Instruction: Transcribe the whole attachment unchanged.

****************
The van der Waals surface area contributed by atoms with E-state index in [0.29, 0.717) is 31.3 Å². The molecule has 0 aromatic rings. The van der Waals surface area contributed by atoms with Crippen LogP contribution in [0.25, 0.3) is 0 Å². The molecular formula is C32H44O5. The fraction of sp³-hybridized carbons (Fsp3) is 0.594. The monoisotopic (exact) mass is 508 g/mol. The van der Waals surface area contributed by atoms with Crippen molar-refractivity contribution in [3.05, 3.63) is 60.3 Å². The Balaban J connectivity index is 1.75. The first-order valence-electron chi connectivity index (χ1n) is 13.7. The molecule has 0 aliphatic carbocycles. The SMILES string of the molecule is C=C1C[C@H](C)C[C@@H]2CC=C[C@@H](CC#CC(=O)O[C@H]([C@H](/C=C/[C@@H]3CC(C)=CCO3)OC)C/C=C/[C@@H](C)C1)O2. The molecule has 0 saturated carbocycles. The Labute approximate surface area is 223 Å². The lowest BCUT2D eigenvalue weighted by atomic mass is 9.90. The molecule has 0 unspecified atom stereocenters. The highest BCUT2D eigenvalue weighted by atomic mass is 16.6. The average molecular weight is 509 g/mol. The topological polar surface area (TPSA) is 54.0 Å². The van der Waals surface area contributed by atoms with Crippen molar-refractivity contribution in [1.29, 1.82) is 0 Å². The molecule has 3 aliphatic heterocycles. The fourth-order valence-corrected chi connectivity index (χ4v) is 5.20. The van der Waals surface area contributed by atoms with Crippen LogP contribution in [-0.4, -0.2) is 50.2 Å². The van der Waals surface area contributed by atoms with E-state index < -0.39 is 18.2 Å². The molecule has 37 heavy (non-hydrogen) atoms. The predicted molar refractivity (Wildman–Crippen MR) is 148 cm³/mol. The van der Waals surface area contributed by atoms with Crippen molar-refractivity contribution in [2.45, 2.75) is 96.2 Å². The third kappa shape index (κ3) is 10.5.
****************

The van der Waals surface area contributed by atoms with E-state index in [0.29, 0.717) is 31.3 Å². The molecule has 0 aromatic rings. The van der Waals surface area contributed by atoms with Crippen LogP contribution in [0.25, 0.3) is 0 Å². The molecular formula is C32H44O5. The fraction of sp³-hybridized carbons (Fsp3) is 0.594. The monoisotopic (exact) mass is 508 g/mol. The van der Waals surface area contributed by atoms with Crippen molar-refractivity contribution in [3.05, 3.63) is 60.3 Å². The Balaban J connectivity index is 1.75. The first-order valence-electron chi connectivity index (χ1n) is 13.7. The molecule has 0 aliphatic carbocycles. The SMILES string of the molecule is C=C1C[C@H](C)C[C@@H]2CC=C[C@@H](CC#CC(=O)O[C@H]([C@H](/C=C/[C@@H]3CC(C)=CCO3)OC)C/C=C/[C@@H](C)C1)O2. The molecule has 0 saturated carbocycles. The Labute approximate surface area is 223 Å². The lowest BCUT2D eigenvalue weighted by atomic mass is 9.90. The molecule has 0 unspecified atom stereocenters. The highest BCUT2D eigenvalue weighted by atomic mass is 16.6. The average molecular weight is 509 g/mol. The topological polar surface area (TPSA) is 54.0 Å². The van der Waals surface area contributed by atoms with Crippen molar-refractivity contribution in [1.29, 1.82) is 0 Å². The molecule has 3 aliphatic heterocycles. The fourth-order valence-corrected chi connectivity index (χ4v) is 5.20. The van der Waals surface area contributed by atoms with Crippen LogP contribution in [-0.4, -0.2) is 50.2 Å². The van der Waals surface area contributed by atoms with E-state index < -0.39 is 18.2 Å². The molecule has 37 heavy (non-hydrogen) atoms. The predicted molar refractivity (Wildman–Crippen MR) is 148 cm³/mol. The van der Waals surface area contributed by atoms with Crippen molar-refractivity contribution in [2.45, 2.75) is 96.2 Å². The third kappa shape index (κ3) is 10.5.